White House puts fewer Ky. counties in ‘red zone’ and more in ‘yellow zone’ as Beshear goes counter to its advice on bars
Counties with fewer than 10 total cases are not included in the White House task force alerts.
By Al Cross
Kentucky Health News
The latest weekly White House Coronavirus Task Force report on Kentucky is less red and more yellow, and if that sounds good, it is.
It means that fewer counties (13, down from 18) are in the task force’s “red zone,” for places where new cases of the virus numbered more than one per thousand residents and the share of residents who tested positive for the virus was higher than 10 percent.
And it means that more counties are in the “yellow zone,” for places with new cases numbering between 0.1 and 1 per 1,000 and a positive-test rate of 5% to 10% — or one of those, with the other in the red zone. Forty counties are in the yellow zone, down from 34 last week.
Overall, the report for Saturday, Aug. 1 through Friday, Aug. 7 shows 53 counties in one of the danger zones, one more than the previous week.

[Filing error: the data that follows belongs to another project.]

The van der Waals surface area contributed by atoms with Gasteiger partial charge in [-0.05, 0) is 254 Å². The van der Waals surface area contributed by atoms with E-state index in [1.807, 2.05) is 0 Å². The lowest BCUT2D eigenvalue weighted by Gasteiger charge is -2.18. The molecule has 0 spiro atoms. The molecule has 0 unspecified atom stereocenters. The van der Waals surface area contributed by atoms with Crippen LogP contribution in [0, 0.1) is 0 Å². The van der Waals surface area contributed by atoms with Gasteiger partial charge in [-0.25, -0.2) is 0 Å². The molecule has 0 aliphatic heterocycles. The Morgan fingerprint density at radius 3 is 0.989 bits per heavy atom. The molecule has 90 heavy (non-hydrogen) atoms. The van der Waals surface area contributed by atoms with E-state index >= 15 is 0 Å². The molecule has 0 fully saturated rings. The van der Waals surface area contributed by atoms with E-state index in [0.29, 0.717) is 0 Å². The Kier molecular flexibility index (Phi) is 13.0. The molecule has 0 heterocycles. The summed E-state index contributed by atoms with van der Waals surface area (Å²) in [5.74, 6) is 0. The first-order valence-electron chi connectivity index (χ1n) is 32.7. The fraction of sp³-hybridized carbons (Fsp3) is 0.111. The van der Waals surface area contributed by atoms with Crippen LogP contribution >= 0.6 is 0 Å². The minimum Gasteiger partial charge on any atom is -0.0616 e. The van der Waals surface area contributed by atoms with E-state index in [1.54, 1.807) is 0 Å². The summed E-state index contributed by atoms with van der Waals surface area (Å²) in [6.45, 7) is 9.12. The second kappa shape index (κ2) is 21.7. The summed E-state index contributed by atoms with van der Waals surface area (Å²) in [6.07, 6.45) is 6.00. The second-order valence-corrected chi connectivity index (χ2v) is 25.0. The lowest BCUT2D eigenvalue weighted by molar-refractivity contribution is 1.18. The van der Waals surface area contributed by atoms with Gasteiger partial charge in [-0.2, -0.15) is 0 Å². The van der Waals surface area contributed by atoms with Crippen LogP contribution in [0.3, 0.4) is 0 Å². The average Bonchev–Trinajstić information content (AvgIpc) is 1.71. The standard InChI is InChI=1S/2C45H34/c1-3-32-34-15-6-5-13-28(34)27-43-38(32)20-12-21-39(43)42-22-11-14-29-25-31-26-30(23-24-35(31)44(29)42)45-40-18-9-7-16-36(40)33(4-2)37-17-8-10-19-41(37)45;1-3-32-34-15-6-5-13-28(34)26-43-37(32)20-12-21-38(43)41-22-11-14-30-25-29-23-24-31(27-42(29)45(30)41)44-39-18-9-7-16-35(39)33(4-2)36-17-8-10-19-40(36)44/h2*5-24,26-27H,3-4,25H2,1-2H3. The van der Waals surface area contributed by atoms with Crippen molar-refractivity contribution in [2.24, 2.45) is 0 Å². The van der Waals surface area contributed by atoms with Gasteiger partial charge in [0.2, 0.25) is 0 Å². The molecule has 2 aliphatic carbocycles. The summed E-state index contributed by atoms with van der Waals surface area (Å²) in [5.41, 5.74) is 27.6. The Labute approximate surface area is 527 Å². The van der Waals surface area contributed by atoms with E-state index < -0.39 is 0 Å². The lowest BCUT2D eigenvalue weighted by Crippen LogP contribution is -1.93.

It says Kentucky had 81 new cases per 100,000 people, well under the national average of 114.
The state-by-state reports make recommendations to states. Kentucky has generally followed them, in some cases going farther than advised, but on Monday Gov. Andy Beshear went contrary to two recommendations by reopening bars and increasing restaurants’ indoor capacity to 50%.
The report advises, “Keep establishments closed where social distancing and mask use cannot occur, such as bars, nightclubs, and entertainment venues. Continue to limit indoor dining at restaurants to 25% of normal capacity and continue expanded outdoor dining.”
Beshear and Dr. Steven Stack, commissioner of the state Department of Public Health, said at a news briefing Monday that it’s better to have people drinking in bars that can be regulated than at the alternative many have found: private parties that are impossible to regulate.
The report includes maps that show, in ranges, the new-case rate and the positive-test rate for the week, and the changes from last week, as well as a national map that shows how Kentucky and its counties compare to the rest of the nation in new cases by population last week. For a larger version of any map, click on it.